One recurring feature of Babbitt's music has been the sensitive handling of texts. The current recording represents this in two works, An Elizabethan Sextette, a setting of six Elizabethan love poems for women's voices in six parts, and Vision and Prayer, a setting of Dylan Thomas' poem of the same name for soprano and synthesized accompaniment. The latter work is here represented in a historic recording made by its first interpreter, Bethany Beardslee. As Babbitt suggested in his original program notes, the varying line lengths in the poem's two groups of stanzas intimately inform all aspects of the piece, in all musical dimensions, from its details to its totality. Babbitt's appreciation of the wit and word-play in the texts of the former work is intimated by his sly setting of the line, "All is Heav'n that you behold, and all your thoughts are blessed" at the unique unaccompanied appearance of a row in the composition's contrapuntal web.

The central group of the piano works traces another recurring strand through Babbitt's output. Both the Minute Waltz and It Takes Twelve to Tango are his contributions to collections of waltzes and tangos by a number of composers, the former instigated by Robert Helps, and the latter by Yvar Mikhashoff. Partitions, the earliest composition here, contains the seeds of many of Babbitt's later developments, despite its brevity. Playing for Time and About Time [the later written for Alan Feinberg], along with a third composition, Overtime, alas not ready at the time of this recording, together form the work Time Series, but may be played separately. Each work treats the same material in strikingly different ways. As with all of Babbitt's piano music, these pieces are a celebration of virtuosity and plasticity of touch.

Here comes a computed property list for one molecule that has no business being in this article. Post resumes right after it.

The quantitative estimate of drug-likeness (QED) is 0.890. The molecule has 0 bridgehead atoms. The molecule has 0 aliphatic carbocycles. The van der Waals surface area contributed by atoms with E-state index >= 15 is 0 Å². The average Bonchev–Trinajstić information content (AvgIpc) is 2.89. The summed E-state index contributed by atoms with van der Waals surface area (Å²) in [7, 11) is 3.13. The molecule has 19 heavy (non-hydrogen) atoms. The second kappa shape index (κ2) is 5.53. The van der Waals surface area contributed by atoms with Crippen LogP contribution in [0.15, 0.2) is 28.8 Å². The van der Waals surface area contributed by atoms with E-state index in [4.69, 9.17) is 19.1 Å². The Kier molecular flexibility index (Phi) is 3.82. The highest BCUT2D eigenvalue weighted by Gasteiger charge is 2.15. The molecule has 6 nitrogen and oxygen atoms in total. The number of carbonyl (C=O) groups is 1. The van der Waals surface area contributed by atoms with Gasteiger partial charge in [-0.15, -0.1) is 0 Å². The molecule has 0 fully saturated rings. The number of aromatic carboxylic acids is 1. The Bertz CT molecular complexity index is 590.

Groupwise [dedicated to Harvey Sollberger and The Group for Contemporary Music], a chamber concerto for flute doubling alto flute and piccolo, accompanied by piano and string trio, represents Babbitt's most recent advances in twelve-tone composition, yet readily affords a glimpse of one of his most fundamental precepts, the unique employment of each of all possible combinations of elements of some musical domain. This abstract principle is manifested in a bewildering variety of ways throughout all of Babbitt's music, affecting everything from the smallest details to large-scale form, in all dimensions, including pitch, rhythm, register and scoring. Its embodiment in Babbit's large-scale formal patterns frequently provides the readiest entry to his works.

In Groupwise, the soloist plays almost continuously, with only two extended breaks. The accompaniment weaves together music from four different ensembles drawn from the remaining instruments. The individual ensembles are the piano, the string trio, and the duos of violin and viola, and viola and cello. The string ensembles further distinguish themselves by their exclusive use of different instrument registers. Thus the cello's duo, heard at the close of the work, employs only the higher notes of the cello along with the lowest notes of the viola, while the other duo uses the viola's middle range to separate the violin's highest and lowest registers. The trio ensemble uses the remaining available registers of the three instruments. The fifteen sections of the composition each use one of the fifteen possible combinations of from one to four different accompanying ensembles. The consistent distinction of registers among the string ensembles allows the listener to distinguish readily between the passage accompanied by the string trio ensemble alone, and the passages whose string trio music derives from combinations of the duos with each other of the trio ensemble.